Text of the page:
Mubarak signals Egypt succession by taking son to Washington
Gamal Mubarak, long presumed heir to the ageing president, will meet Israeli delegates to peace summit - and maybe even Netanyahu himself.
Gamal Mubarak, son of Egyptian President Hosni Mubarak, will accompany his father to this week's Washington peace summit in what may be the clearest sign yet that he is being groomed for the succession.
Gamal has long been the center of speculation that he will replace his ageing father - but until now the 82-year-old president has kept his presumed heir at arm's length during high-profile international engagements.
This time, the younger of the president's two sons is expected to meet with Israeli delegates to U.S.-sponsored peace talks with the Palestinians, and perhaps even with Israeli Prime Minister Benjamin Netanyahu himself.
Two months ago Haaretz revealed that President Mubarak, who has ruled Egypt almost unopposed since 1982, is ill with cancer, prompting vehement denials from Cairo.
Over the past year, he has undergone treatment in Germany – ostensibly for back trouble – and France. This week he to return to Paris en route to the United States for talks with French President Nicholas Sarkozy. It is not known if there are also medical grounds for the stopover.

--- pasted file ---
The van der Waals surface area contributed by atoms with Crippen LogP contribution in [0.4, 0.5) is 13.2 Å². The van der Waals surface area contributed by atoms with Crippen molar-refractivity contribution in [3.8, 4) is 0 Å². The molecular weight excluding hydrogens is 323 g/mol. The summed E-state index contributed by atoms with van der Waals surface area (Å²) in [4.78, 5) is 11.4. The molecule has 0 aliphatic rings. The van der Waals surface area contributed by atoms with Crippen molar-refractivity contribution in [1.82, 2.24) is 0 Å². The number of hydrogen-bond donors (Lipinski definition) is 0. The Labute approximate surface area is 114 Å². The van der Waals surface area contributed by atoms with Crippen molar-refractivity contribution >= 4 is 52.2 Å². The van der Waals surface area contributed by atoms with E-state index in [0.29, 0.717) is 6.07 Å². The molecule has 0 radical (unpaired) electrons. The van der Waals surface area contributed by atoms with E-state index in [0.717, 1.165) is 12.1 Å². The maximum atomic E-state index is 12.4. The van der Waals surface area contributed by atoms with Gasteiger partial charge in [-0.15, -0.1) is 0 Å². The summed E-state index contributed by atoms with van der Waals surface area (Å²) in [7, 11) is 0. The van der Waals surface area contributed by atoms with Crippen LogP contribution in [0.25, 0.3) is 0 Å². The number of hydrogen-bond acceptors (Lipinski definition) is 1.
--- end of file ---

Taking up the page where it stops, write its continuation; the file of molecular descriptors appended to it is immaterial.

News of Mubarak's ailing health has lent increased urgency to speculation over his successor. The president has not said if he will run for a sixth term in presidential elections scheduled for next year, though he has vowed to stay in office until his last breath.
Mubarak has never appointed a vice president, and there is no political figure of comparable stature to stand out as an election possibility – although Mohammed El Baradei, a former chief of the International Atomic Energy Agency, has emerged as a possible opposition candidate.
Most observers still see Gamal as the frontrunner for the leadership, however, and a recent poster campaign calling for his candidacy has been interpreted as a push by his allies within the governing National Democratic Party to convince doubters of his ability to lead.